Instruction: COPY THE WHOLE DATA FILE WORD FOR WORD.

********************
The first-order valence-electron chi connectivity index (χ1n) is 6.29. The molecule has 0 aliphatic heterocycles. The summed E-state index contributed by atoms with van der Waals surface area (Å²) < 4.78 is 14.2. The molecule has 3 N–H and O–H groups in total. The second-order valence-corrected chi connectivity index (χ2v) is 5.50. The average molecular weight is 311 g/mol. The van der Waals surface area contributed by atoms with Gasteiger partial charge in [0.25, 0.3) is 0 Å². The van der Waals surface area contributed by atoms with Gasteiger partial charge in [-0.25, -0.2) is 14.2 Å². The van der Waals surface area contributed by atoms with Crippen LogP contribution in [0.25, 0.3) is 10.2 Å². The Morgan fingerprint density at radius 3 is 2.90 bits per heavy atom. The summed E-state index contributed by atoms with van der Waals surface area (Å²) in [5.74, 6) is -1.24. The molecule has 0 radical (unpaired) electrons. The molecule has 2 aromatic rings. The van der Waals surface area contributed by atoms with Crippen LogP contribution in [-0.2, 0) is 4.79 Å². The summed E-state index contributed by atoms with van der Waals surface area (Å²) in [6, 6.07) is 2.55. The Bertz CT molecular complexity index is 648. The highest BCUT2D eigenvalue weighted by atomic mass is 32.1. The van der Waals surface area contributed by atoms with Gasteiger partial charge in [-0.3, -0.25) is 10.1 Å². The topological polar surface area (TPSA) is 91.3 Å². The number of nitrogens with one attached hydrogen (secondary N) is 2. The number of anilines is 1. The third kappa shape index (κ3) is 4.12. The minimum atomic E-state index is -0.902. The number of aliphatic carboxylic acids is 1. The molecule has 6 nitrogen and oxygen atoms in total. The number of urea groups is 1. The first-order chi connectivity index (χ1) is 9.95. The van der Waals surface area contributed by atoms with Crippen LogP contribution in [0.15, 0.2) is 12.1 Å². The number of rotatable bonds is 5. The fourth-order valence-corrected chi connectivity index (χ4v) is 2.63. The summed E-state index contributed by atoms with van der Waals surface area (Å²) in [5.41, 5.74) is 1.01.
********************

The first-order valence-electron chi connectivity index (χ1n) is 6.29. The molecule has 0 aliphatic heterocycles. The summed E-state index contributed by atoms with van der Waals surface area (Å²) < 4.78 is 14.2. The molecule has 3 N–H and O–H groups in total. The second-order valence-corrected chi connectivity index (χ2v) is 5.50. The average molecular weight is 311 g/mol. The van der Waals surface area contributed by atoms with Gasteiger partial charge in [0.25, 0.3) is 0 Å². The van der Waals surface area contributed by atoms with Gasteiger partial charge in [-0.25, -0.2) is 14.2 Å². The van der Waals surface area contributed by atoms with Crippen LogP contribution in [0.25, 0.3) is 10.2 Å². The Morgan fingerprint density at radius 3 is 2.90 bits per heavy atom. The summed E-state index contributed by atoms with van der Waals surface area (Å²) in [5.74, 6) is -1.24. The molecule has 0 radical (unpaired) electrons. The molecule has 2 aromatic rings. The van der Waals surface area contributed by atoms with Crippen LogP contribution in [-0.2, 0) is 4.79 Å². The summed E-state index contributed by atoms with van der Waals surface area (Å²) in [6, 6.07) is 2.55. The Bertz CT molecular complexity index is 648. The highest BCUT2D eigenvalue weighted by atomic mass is 32.1. The van der Waals surface area contributed by atoms with Gasteiger partial charge in [-0.3, -0.25) is 10.1 Å². The topological polar surface area (TPSA) is 91.3 Å². The number of nitrogens with one attached hydrogen (secondary N) is 2. The number of anilines is 1. The third kappa shape index (κ3) is 4.12. The minimum atomic E-state index is -0.902. The number of aliphatic carboxylic acids is 1. The molecule has 6 nitrogen and oxygen atoms in total. The number of urea groups is 1. The first-order chi connectivity index (χ1) is 9.95. The van der Waals surface area contributed by atoms with Crippen LogP contribution in [0.15, 0.2) is 12.1 Å². The number of rotatable bonds is 5. The fourth-order valence-corrected chi connectivity index (χ4v) is 2.63. The summed E-state index contributed by atoms with van der Waals surface area (Å²) in [5.41, 5.74) is 1.01.